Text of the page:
Every inkjet press is a mechanical and IT wonder. Think about the computing power required to get a file to the Digital Front End, RIP high-resolution files, and wake up the press to get it printing. Add requirements for managing nozzle health, managing registration, and monitoring the systems that control the rollers, gears, feeders, and dryers, and you have an impressive requirement.
That isn’t all. On top of the computing requirements, there are the mechanical realities of print devices. They require care and maintenance. There are not only cleaning but sometimes parts replacement or adjustment.
These can be big, complex machines, and at the moment, they don’t take care of themselves. There are people in the process. Trainers come in when the machine is installed and walk the team through startup, purging, and shutdown procedures. They explain the role of the DFE and how to integrate it with the workflow. They may spend a day, a week, or a month, but at some point, they leave, and the team responsible for daily operation are left to remember if tab A goes into slot B or Slot C. Does this piece go in this way, or should it be flipped around?
Even with the training and documentation at hand, the processes, procedures, and parts orientations can be confusing. All the vendors know that their best efforts aren’t enough to prevent phone calls and emails asking for support, but as the number of presses installed grows, that support is harder to provide in person. Even if they have a dedicated tech in the building or nearby, there may be a gap between what that tech has been trained in and the problem facing the customer.
Enter the Wizards
Every vendor is aware of the challenge, and each has been building capabilities to bring solutions to their customers. In 2015 HP launched their Virtual Remote Guidance (VRG) program using some internal technology and Google Glass. Working with select customers, HP provided Google Glasses for use by the press operators. When they had a question or a problem, they could log into their HP MyRoom environment where they were met by a technician trained to handle their queries. When the operator activated the glasses, the technician could see everything the operator saw and guide them to the correct action.
In 2015 this was innovative technology, but sadly, Google ended the initial edition Glass program just as it got traction. It was a spark, though, and it set many programs in motion. The low-hanging opportunities included predictive maintenance – using machine data to track everything from nozzle health to registration and drying to predict when a machine was heading for some problem-related downtime. For machines that either phone home regularly or are always connected to the OEM’s systems, the ability to alert a customer that there is a need for a part replacement ahead of a failure can be a game-changer. As the speed and capacity increase across all sizes of inkjet presses, knowledge ahead of a maintenance requirement that allows work to be scheduled so that downtime is minimized, if not avoided, is a clear requirement.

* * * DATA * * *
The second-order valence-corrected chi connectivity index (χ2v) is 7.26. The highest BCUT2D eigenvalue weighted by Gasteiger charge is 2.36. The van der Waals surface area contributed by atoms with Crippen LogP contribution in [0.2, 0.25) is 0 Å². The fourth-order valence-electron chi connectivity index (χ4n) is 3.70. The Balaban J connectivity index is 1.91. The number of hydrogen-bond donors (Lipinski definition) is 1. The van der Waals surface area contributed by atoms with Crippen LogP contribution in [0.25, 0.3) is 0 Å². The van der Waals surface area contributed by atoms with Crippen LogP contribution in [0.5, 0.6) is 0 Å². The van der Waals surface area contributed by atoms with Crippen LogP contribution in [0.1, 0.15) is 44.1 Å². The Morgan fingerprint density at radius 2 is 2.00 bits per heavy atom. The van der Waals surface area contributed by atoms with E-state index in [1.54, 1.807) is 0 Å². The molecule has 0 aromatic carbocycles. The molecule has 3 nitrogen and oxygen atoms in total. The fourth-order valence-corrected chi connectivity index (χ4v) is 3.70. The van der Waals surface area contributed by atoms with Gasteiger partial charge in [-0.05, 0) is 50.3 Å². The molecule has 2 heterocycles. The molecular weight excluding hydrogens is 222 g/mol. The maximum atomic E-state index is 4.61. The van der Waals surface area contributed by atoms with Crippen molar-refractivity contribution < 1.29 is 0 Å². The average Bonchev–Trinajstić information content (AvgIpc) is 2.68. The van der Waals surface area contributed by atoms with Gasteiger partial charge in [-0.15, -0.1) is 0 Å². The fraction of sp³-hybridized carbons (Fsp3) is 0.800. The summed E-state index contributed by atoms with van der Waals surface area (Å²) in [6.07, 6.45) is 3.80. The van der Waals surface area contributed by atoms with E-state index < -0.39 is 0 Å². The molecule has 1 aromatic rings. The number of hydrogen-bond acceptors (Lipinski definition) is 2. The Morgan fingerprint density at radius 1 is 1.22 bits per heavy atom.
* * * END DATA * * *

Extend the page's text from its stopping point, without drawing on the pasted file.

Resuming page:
Beyond predictive maintenance, there are also times when something breaks. Not every potential failure will be caught ahead of the event. In those cases, OEMs should be moving to offer customers as many options for remote guidance as possible. Part of the original HP VRG story was the comfort and confidence the program brought to press owners outside of major cities. Many printing companies set up shop in rural and semi-rural areas to serve their target customer segments. With some training to develop confidence, VRG set the standard for enabling operators to handle parts installations and repairs with the help of their virtual guides.
Since 2015 technology has been moving forward at a fast pace. Today, virtual systems use everything from the Oculus headset to a smartphone. The challenge on the vendor side of the equation is to ensure that their teams are trained to interact using the virtual remote guidance systems, and they continue enhancing their data capture to increase available uptime. The technology is in the market and growing in use. Every major vendor has some program in place to enable virtual conversations and guidance, so ask your vendor how they can bring this option to you.